The Faculty Review

by Joe Barlow (jbarlow AT earthling DOT net)
January 7th, 1999

    A movie review by Joe Barlow
    (c) Copyright 1999

STARRING: Elijah Wood, Josh Hartnett, Clea DuVall, Laura Harris, Shawn Hatosy, Jordana Brewster
DIRECTOR: Robert Rodriguez
WRITER: Kevin Williamson
YEAR: 1998
SEEN AT: Park Place 16, Morrisville NC

    RATING: ** (out of a possible ****)

It's not uncommon for teenagers to think all adults are from outer space. It's much less common, however, for them to be correct in that assumption.

"The Faculty," the new horror-thriller from director Robert Rodriguez (El Mariachi, From Dusk Til Dawn) and screenwriter Kevin Williamson (The "Scream" movies), is an interesting experiment. A unique (but not entirely successful) blend of gore, suspense and comedy, the film plays like a high-speed collision between "Fast Times at Ridgemont High" and "Invasion of the Body Snatchers." The movie tells the tale of a mysterious alien force which is taking over the inhabitants of our lovely but ever helpless planet, one person at a time. The aliens take over the minds of humans by inserting a slug-like creature into the victim's ear (opening scene of "Star Trek II: The Wrath of Khan" anyone?). But don't worry: six plucky teenagers are on the case, so it'll all turn out okay in the end.
These astute young heroes, a varied lot that includes the geeky Casey (Elijah Wood), walking crack-house Zeke (Hartnett), spooky goth-gal Stokely (Clea DuVall), school football legend Stan (Shawn Hatosy), the incredibly sweet but none-too-bright Marybeth (Laura Harris), and sexy head cheerleader Delilah (Jordana Brewster), are the first to notice that something strange is happening. The notoriously ill-tempered Coach Willis (Robert Patrick, who you'll remember as the evil terminator from "T2") is suddenly full of smiles and gentleness. The mousy school principal (Bebe Neuwirth) starts dressing and acting like a sex goddess. And the entire faculty chugs enough water each day to float an ark. Naturally, the only explanation must be that aliens are taking over the world.

You all know I have a soft spot for ridiculously bad horror films, as my review of "Halloween: H20" no doubt revealed. It's a good thing, too, because "The Faculty" is a ridiculously bad film. As with "From Dusk Til Dawn," Robert Rodriguez seems totally unsure what kind of story he's supposed to be telling: a comedy? Action? Suspense? A dark thriller? Following the "more is better" principle, he seems determined to throw all of the above into his movie. The result is a smorgasbord of different cinematic techniques, all of which are competently done, yet somehow don't taste particularly good when mushed up together. C'mon, Robert, I've seen "El Mariachi." You, of all people, should know that less can be more.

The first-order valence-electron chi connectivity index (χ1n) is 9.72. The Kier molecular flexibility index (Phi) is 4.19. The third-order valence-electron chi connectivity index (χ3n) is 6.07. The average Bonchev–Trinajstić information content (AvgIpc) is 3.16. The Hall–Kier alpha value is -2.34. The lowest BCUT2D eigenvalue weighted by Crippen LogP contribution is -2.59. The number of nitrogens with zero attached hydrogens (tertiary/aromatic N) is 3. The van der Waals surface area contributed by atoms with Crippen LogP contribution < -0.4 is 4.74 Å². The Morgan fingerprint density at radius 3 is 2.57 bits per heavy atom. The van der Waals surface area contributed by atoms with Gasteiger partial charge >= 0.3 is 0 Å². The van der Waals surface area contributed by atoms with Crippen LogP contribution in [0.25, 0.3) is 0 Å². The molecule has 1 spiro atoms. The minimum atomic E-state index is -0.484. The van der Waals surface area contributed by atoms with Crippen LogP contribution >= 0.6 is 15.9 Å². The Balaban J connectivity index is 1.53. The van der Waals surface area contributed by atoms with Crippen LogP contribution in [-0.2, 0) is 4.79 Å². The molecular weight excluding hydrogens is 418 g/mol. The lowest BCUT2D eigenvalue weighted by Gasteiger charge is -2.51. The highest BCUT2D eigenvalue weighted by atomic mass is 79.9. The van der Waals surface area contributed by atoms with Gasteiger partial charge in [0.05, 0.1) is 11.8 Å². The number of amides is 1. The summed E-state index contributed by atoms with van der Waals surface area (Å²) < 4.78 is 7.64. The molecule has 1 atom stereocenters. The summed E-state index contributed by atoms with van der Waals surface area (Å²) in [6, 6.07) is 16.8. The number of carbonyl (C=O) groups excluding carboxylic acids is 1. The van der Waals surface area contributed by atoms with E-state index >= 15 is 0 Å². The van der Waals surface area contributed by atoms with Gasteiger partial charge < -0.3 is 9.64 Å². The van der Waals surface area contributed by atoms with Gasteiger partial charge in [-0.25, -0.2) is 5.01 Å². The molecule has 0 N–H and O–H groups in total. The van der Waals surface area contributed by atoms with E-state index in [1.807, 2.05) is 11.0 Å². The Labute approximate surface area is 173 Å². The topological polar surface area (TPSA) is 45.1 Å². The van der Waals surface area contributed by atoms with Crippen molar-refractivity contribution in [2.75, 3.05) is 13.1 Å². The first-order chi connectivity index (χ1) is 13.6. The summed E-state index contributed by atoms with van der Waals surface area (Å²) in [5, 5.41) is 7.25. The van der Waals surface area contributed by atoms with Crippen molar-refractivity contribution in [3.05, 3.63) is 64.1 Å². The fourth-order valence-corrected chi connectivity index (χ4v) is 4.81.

If Rodriguez is at fault, however, it's only for being too ambitious, and trying harder than the material really warrants. Kevin Williamson's screenplay makes no such mistake; in fact, it's such a jumble that at times it seems to be on vacation. Lacking the wit that made the two "Scream" films such commercial (and critical) successes, Williamson here seems to be playing it a little too safe. His dialogue lacks the fire and biting satire of his previous work. Rather than pushing the boundaries of horror, this screenplay seems firmly rooted in the very situations he mocked so brilliantly in "Scream" and its excellent sequel.

    This isn't to say that "The Faculty" is without merit, provided you know what to expect. The special effects are adequate (though not spectacular), the acting isn't bad, and the film's pacing is excellent, a testimony to Rodriguez's directing/editing style. I actually had more fun at this film than my review may lead you to believe. You might, too, as long as you're not expecting "Citizen Kane." Or "Scream," for that matter.

(If you're a diehard horror fan, add one star to the rating I gave the film.)

******************************************************************** Copyright (c)1999 by Joe Barlow. This review may not be reproduced without the written consent of the author.

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